<head>
 <meta charset="utf-8" /> 
 <title>Building a 3D Object: A Cube</title> 
 
 <style>
.container {
 width: 200px;
 height: 200px;
 position: relative;
 margin: 0 auto 40px;
 border: 12px solid #CCC;
-webkit-perspective: 1200px;
 perspective: 1200px;
 }
#cube {
 width: 100%;
 height: 100%;
 position: absolute;
 -webkit-transform-style: preserve-3d;
 transform-style: preserve-3d;
 -webkit-transform: translateZ( -100px );
 transform: translateZ( -100px );
 }
#cube.spinning {
 -webkit-animation: spinCubeWebkit 8s infinite ease-in-out;
 animation: spinCube 8s infinite ease-in-out;
 }
@-webkit-keyframes spinCubeWebkit {
 0% { -webkit-transform: translateZ( -100px ) rotateX( 0deg ) rotateY( 0deg ); }
 100% { -webkit-transform: translateZ( -100px ) rotateX( 360deg ) rotateY( 360deg ); }
 }
 
 #cube figure {
 display: block;
 position: absolute;
 width: 196px;
 height: 196px;
 border: 2px solid black;
 line-height: 196px;
 font-size: 20px;
 font-weight: bold;
 color: white;
 text-align: center;
 }
 #cube.panels-backface-invisible figure {
 -webkit-backface-visibility: hidden;
 backface-visibility: hidden;
 }
#cube .front { background: hsla( 30, 100%, 50%, 0.8 ); }
 #cube .back { background: hsla( 90, 100%, 50%, 0.8 ); }
 #cube .right { background: hsla( 150, 100%, 50%, 0.8 ); }
 #cube .left { background: hsla( 210, 100%, 50%, 0.8 ); }
 #cube .top { background: hsla( 270, 100%, 50%, 0.8 ); }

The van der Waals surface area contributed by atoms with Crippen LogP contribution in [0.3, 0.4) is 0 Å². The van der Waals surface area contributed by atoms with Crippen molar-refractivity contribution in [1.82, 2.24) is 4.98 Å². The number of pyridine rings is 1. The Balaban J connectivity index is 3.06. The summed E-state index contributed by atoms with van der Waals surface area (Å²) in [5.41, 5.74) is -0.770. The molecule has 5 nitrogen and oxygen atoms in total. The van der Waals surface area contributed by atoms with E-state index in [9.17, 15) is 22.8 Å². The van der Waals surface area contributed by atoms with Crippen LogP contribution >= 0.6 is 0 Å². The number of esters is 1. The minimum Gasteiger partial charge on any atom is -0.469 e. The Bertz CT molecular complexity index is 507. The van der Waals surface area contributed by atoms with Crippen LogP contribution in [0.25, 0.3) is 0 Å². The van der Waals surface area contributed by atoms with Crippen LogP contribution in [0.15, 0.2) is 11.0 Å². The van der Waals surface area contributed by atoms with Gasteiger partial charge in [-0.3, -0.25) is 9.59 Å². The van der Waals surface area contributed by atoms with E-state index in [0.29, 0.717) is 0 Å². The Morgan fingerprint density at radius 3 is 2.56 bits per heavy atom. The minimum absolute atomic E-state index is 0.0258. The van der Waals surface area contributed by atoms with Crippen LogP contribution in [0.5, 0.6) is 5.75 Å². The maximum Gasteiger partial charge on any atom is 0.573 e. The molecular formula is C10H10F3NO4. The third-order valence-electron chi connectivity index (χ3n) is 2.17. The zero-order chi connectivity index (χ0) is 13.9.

#cube .bottom { background: hsla( 330, 100%, 50%, 0.8 ); }
#cube .front {
 -webkit-transform: translateZ( 100px );
 transform: translateZ( 100px );
 }
 #cube .back {
 -webkit-transform: rotateX( -180deg ) translateZ( 100px );
 transform: rotateX( -180deg ) translateZ( 100px );
 }
 #cube .right {
 -webkit-transform: rotateY( 90deg ) translateZ( 100px ); 
 transform: rotateY( 90deg ) translateZ( 100px );
 }
 #cube .left {
 -webkit-transform: rotateY( -90deg ) translateZ( 100px );
 transform: rotateY( -90deg ) translateZ( 100px );
 }
 #cube .top {
 -webkit-transform: rotateX( 90deg ) translateZ( 100px );
 transform: rotateX( 90deg ) translateZ( 100px );
 }
 #cube .bottom {
 -webkit-transform: rotateX( -90deg ) translateZ( 100px );
 transform: rotateX( -90deg ) translateZ( 100px );
 }
 </style>
</head>
<body>
 <h1>Defining a Cube</h1>
 <section class="container">
 <div id="cube" class="spinning">
 <figure class="front">Front</figure>
 <figure class="back">Back</figure>
 <figure class="left">Left</figure>
 <figure class="right">Right</figure>
 <figure class="top">Top</figure>
 <figure class="bottom">Bottom</figure>
 </div>
 </section>
</body>
</html>